It gives me great pleasure this afternoon to see all of you together, reflecting on collaborative approaches to building resilience. Indeed, your presence here is a testimony of an inspired, energized and mobilized cross-sectoral team. Building resilience is complex. The wide-ranging activities that form the Partnership for Resilience and Economic Growth (PREG) reflect that complexity.
And I’m proud that since the first Saving Lives at Birth Event six years ago – it just feels like yesterday –we have supported the development and scale of over 90 novel technologies and solutions. So we know that this is a model that works. And we’re institutionalizing it so that it’s something that USAID does and the U.S. Government does far into the future.
We’re also committed to continue investing in science, technology, innovation, and partnership across the board. This is something the President directed us to do in 2010 when he signed the first ever Policy Directive on global development. Ironically, there had actually never even been a policy on global development before. But part of it was to make these investments. The Agency has done that, and we’re seeing the world bear the fruit of that, and we will continue.
It is my great pleasure to be here to celebrate KHANA's contribution to the HIV response in Cambodia and to launch the new strategic plan for 2016-2020. This event takes place at an important time, especially because of the 2030 global agenda and Cambodia's strong commitment to virtually eliminate new HIV infections by 2025. That’s five years earlier than the global goal!
Building a Smart Grid has become a top priority for India. Approximately 45 percent of India’s poorest households lack access to electricity and approximately 20 percent of its installed electricity capacity is lost to various technical and commercial inefficiencies. These combined technical and commercial losses threaten to deplete state finances that are already strained, but also prohibit millions of Indians from living with a stable and reliable power source.
"Food is the moral right of all who are born into this world." These are the immortal words of Dr. Norman E. Borlaug, the great American humanitarian and scientist who pioneered the Green Revolution. As many of you know, in the mid-1960s, Dr. Borlaug teamed up with Dr. M.S. Swaminathan to drastically increase wheat yields in India, helping this country become self-sufficient in food. Some of my family members, who hail from Punjab, still remember the dramatic impact of the Green Revolution.
Last week, I visited the statue of Dr. Borlaug, which is just behind the hall where we are meeting today. It was a powerful reminder of the legacy of this extraordinary human being, who saved tens of millions of lives in the 20thcentury. I think Dr. Borlaug would be very pleased with the cooperation we are undertaking today.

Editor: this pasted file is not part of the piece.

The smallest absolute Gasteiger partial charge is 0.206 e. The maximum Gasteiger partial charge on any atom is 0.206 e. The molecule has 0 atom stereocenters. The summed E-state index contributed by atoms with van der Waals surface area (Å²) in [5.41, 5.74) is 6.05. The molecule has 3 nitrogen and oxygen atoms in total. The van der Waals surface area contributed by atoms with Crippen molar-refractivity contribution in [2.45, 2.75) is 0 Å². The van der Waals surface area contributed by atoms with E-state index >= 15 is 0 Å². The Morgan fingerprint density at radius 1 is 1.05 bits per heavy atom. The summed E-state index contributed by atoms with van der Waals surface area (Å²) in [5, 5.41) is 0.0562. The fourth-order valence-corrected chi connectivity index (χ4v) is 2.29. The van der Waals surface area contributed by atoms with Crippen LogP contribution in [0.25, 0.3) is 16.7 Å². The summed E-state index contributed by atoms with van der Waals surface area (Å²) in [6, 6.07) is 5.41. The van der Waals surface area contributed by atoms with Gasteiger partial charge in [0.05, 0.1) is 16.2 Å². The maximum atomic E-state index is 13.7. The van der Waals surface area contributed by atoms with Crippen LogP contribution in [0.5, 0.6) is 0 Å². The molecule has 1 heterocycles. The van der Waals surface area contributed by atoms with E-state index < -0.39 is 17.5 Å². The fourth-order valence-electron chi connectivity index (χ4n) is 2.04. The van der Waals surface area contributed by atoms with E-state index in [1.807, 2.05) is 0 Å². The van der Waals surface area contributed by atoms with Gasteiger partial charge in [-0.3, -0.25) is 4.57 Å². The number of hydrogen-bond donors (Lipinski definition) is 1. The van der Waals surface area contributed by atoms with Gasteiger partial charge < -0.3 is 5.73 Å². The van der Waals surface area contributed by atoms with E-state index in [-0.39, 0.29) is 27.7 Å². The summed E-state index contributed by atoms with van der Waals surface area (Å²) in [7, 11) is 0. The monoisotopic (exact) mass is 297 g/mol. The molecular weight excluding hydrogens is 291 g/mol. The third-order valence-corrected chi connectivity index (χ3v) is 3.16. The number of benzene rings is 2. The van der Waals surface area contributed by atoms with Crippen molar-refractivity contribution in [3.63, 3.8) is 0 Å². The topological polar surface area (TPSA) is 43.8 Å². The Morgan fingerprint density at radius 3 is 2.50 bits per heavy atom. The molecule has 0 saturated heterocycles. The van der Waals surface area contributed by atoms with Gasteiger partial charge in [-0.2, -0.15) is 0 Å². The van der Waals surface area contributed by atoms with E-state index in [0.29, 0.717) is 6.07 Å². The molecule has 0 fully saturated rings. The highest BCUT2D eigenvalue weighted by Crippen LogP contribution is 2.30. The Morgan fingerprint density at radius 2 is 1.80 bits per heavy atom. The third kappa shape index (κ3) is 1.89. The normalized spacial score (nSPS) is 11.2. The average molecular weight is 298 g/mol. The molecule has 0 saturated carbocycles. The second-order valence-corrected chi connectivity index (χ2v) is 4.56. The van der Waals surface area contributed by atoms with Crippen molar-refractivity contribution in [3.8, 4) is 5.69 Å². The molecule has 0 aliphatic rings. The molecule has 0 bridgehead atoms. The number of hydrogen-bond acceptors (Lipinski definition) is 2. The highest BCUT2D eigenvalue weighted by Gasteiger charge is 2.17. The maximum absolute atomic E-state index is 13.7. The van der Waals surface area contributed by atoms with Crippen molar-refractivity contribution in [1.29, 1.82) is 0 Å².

A significant challenge to the stability and economic development of the communities living at the border areas of Kenya and Ethiopia is the lack of an adequate marketing infrastructure. An inadequate infrastructure increases the community’s vulnerability to drought by limiting access to markets and basic services and deters the investments needed to expand and diversify the economy.
I am delighted to join the National Democratic Institute and the young leaders who have gathered here in Lusaka for this Youth Political Conflict Mitigation Workshop. And we are indeed privileged to have with us today Mr. Johnny Mack, who leads Communities Without Boundaries, Dr. Keith Jennings of NDI, a long-time friend of the Zambian people and government, and of course Mr. Martin Luther King III.
Good morning! I am pleased to share the stage today with the Minister of Tourism, Wildlife, and Antiquities, Professor Ephraim Kamuntu. And I would like to thank Executive Director James Musinguzi for allowing me to enjoy a behind-the-scenes tour of the Uganda Wildlife Education Centre, or UWEC. I loved interacting so closely with some of the animals that represent Uganda’s incredible natural heritage.
I congratulate Moses and his team for picking this theme as it is timely and resonates with the global agenda to promote the development of women. Young women have such an important role in international affairs and should strive for achieving and reaching the highest levels within the field.
Urban development is a key feature of USAID’s work in the Philippines. One of our significant areas of work is the Cities Development Initiative, in which we integrate resources from our various technical sectors — health, education, economic growth, governance, and environment — to support partner cities in fulfilling their potential as engines of inclusive economic growth.
Last updated: January 23, 2017